How to stop aggressive behavior in a maltese towards toward a chihuahua.Is the neck biting and such normal?

I have a three year old chihuahua and recently adopted a maltese, one year old. Both female. The maltese is twice the size of the chihuahua and is overly playful to say the least.Lily bites,not hard,on Tylie's neck and head,enough that she has yelped a time or two.I can't leave them alone for a second unless they're crated--separately of course. I read another Q&A on here that stated the nipping is normal for dogs and I don't want to get rid of either one. Am I not being firm enough with Lily? Saying "no" only worked for a few days; now I do a quick jab to the side when she starts with the biting and that seems to work better.I can't afford to hire a trainer and would just like to know if this behavior is normal, will Tylie be able to defend herself if I just let them "work it out"? The get along otherwise and nap together, sleep together and share toys.I am careful to show the same amount of affection to each,and they walk well on the leash together.Advice?

Asked by Member 1149380 on Jan 11th 2013 Tagged behavior, biting in Aggression
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STOP poking your dog!!!!
It sounds like play. Rowdy, normal play. Monitor it, as you are doing. If it gets too rough, then separate them. Crate Lily for about 2 minutes. No need to yell or jab. I use "settle down" or "house rules", even "knock it off" in a firm, but not loud voice. Into the muss, no fuss.
Personally, I would let them take it as far as you are comfortable with. Honestly..when my 2 play it sounds like they are killing each other. Squam can put Wiley's whole head in his mouth & tries to drag him off the couch.
If you see Tylie taking evasive action, stop play. But if she goes back for more, then I would just let them be buddies & wrestle.

Member 904338 answered on 1/11/13. Helpful? Yes/Helpful: No 2 Report this answer


Sounds to me like your Maltese is taking on the Alpha rank in a very strong scale. It is normal, yes, but needs to be monitored or it could possibly get out of hand. Neck biting and/or face biting is what the Alpha in a wolf pack would do to it's pack mates to show them who's boss when they get out of line. You will never get them to fully share toys together unless human training is evolved. Right now, your Maltese is pure "Gene trained." She is only doing what she knows is right. Do not worry though, these traits can be un-trained with calm patients and confidence. During training, NEVER show these emotions: Fear, Anxiety, Nervousness, and/or frustration. Any animal can basically 'read your mind' due to the smell and body language you pull off, causing them to rebel against your training. Hope this helped! =)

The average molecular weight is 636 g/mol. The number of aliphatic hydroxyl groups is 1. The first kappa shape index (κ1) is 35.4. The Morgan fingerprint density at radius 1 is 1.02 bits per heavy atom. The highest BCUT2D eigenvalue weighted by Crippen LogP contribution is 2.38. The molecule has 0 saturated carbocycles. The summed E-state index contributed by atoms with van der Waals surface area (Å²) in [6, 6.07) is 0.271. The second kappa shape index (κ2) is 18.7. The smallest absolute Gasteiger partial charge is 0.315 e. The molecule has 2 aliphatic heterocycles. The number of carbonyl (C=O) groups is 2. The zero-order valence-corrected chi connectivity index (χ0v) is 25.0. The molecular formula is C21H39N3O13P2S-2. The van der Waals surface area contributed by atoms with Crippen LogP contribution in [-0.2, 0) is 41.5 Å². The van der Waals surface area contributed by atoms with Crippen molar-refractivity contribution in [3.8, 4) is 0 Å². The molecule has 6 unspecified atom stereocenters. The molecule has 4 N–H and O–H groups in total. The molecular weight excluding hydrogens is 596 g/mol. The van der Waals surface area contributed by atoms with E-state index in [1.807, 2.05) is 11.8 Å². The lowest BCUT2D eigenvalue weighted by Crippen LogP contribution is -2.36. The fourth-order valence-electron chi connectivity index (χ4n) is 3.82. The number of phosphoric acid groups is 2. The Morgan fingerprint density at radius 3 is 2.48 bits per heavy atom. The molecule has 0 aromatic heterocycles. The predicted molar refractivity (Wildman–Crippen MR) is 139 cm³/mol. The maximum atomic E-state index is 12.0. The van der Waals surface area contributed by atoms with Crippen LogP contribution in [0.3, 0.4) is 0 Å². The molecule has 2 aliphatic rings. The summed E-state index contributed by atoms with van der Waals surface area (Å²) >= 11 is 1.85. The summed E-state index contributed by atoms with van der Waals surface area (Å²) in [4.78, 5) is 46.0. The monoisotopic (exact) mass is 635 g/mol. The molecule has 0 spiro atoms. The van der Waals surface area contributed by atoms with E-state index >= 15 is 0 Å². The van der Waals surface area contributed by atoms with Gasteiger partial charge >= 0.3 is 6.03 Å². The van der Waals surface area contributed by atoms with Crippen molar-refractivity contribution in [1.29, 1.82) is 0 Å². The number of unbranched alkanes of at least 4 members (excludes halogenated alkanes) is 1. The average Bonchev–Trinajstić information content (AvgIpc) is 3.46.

Member 1149282 answered on 1/11/13. Helpful? Yes/Helpful: No 0 Report this answer


Sorry, Teddy, but humans ARE NOT dogs and the old Alpha theory went out with the wash years ago!
This sounds like normal play, and as such, it is up to the little one to stop play when it gets too much for her. As long as she is not running away and hiding from the bigger one, OR screaming in pain or fear continually, I would let it go and let her do the correcting if she feels it is too rough.
Because we are NOT dogs, any interference we do can only upset the normal actions between the dogs.
When my little ones play with the big ones I DO watch, but, unless one is obviously trying to get away and not being allowed to, I usually watch only. Otherwise, the whole balance is upset and they do not ever learn how to give and take as normal dogs do. By interferring you run the risk of the larger dog becoming a bully and the smaller one never learning how to interact with another dog.

Member 641257 answered on 1/12/13. Helpful? Yes/Helpful: No 2 Report this answer


To me, this sounds like normal dog play. We have a pit/chow/gsd mix, a daschund/terrier mix, and a whippet/terrier mix. All three of them play together like this. The pit bull mix, rain, is at least 3 times the size of the two little ones, rocket & zero. Sometimes the little ones get too rough, but I just say no and crate them for a few minutes and when I let them out theyre fine. I don't believe that this is anything to worry about, but if there is any blood drawn, then you have an aggression problem. as long as there is no blood drawn, I believe you have nothing to worry about. hope this helped, best regards :D

Rain answered on 1/12/13. Helpful? Yes/Helpful: No 2 Report this answer


wow, where can i find calm patients for my dog to read the minds of?

Member 1041057 answered on 1/12/13. Helpful? Yes/Helpful: No 3 Report this answer


It sounds like play-maybe rough at times, but play, nonetheless . My Cocker plays hard & crazy with a couple of dogs, but always goes back for more. If blood isn't drawn, let them sort it out. Tylie can learn to give a warning growl that states she doesn't like the nip. If Lily pushes it, then give her a noise interupter (AY! Eh, etc.) to break their focus.

Also, don't be tense when they rough-house, as they sense it. Let them work out the play style that is the most fun for them. They're going to be housemates for a long time and can figure out what will work for them

Also, NO poking! It's not needed. Making a noise is just as effective.

Rusty answered on 1/12/13. Helpful? Yes/Helpful: No 4 Report this answer